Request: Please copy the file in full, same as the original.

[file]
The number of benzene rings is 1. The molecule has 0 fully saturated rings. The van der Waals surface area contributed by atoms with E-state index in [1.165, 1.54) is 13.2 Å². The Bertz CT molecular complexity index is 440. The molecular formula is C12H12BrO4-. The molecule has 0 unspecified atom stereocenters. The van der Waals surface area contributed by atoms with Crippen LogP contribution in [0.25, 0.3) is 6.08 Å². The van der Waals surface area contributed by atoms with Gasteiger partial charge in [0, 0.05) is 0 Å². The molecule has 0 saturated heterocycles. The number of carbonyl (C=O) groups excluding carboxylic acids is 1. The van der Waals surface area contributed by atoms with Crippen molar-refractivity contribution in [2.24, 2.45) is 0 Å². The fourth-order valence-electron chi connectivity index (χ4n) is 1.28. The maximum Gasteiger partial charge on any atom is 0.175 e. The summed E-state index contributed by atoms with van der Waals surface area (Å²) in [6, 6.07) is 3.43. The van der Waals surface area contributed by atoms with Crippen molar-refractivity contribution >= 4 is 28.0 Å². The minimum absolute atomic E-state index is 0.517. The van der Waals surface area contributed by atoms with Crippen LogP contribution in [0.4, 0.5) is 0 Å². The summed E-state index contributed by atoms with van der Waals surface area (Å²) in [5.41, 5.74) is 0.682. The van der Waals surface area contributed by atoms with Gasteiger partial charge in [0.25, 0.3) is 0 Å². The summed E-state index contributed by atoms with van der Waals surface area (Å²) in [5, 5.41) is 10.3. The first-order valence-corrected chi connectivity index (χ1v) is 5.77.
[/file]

The number of benzene rings is 1. The molecule has 0 fully saturated rings. The van der Waals surface area contributed by atoms with E-state index in [1.165, 1.54) is 13.2 Å². The Bertz CT molecular complexity index is 440. The molecular formula is C12H12BrO4-. The molecule has 0 unspecified atom stereocenters. The van der Waals surface area contributed by atoms with Crippen LogP contribution in [0.25, 0.3) is 6.08 Å². The van der Waals surface area contributed by atoms with Gasteiger partial charge in [0, 0.05) is 0 Å². The molecule has 0 saturated heterocycles. The number of carbonyl (C=O) groups excluding carboxylic acids is 1. The van der Waals surface area contributed by atoms with Crippen molar-refractivity contribution in [2.24, 2.45) is 0 Å². The fourth-order valence-electron chi connectivity index (χ4n) is 1.28. The maximum Gasteiger partial charge on any atom is 0.175 e. The summed E-state index contributed by atoms with van der Waals surface area (Å²) in [6, 6.07) is 3.43. The van der Waals surface area contributed by atoms with Crippen molar-refractivity contribution >= 4 is 28.0 Å². The minimum absolute atomic E-state index is 0.517. The van der Waals surface area contributed by atoms with Crippen LogP contribution in [0.4, 0.5) is 0 Å². The summed E-state index contributed by atoms with van der Waals surface area (Å²) in [5.41, 5.74) is 0.682. The van der Waals surface area contributed by atoms with Gasteiger partial charge in [0.25, 0.3) is 0 Å². The summed E-state index contributed by atoms with van der Waals surface area (Å²) in [5, 5.41) is 10.3. The first-order valence-corrected chi connectivity index (χ1v) is 5.77.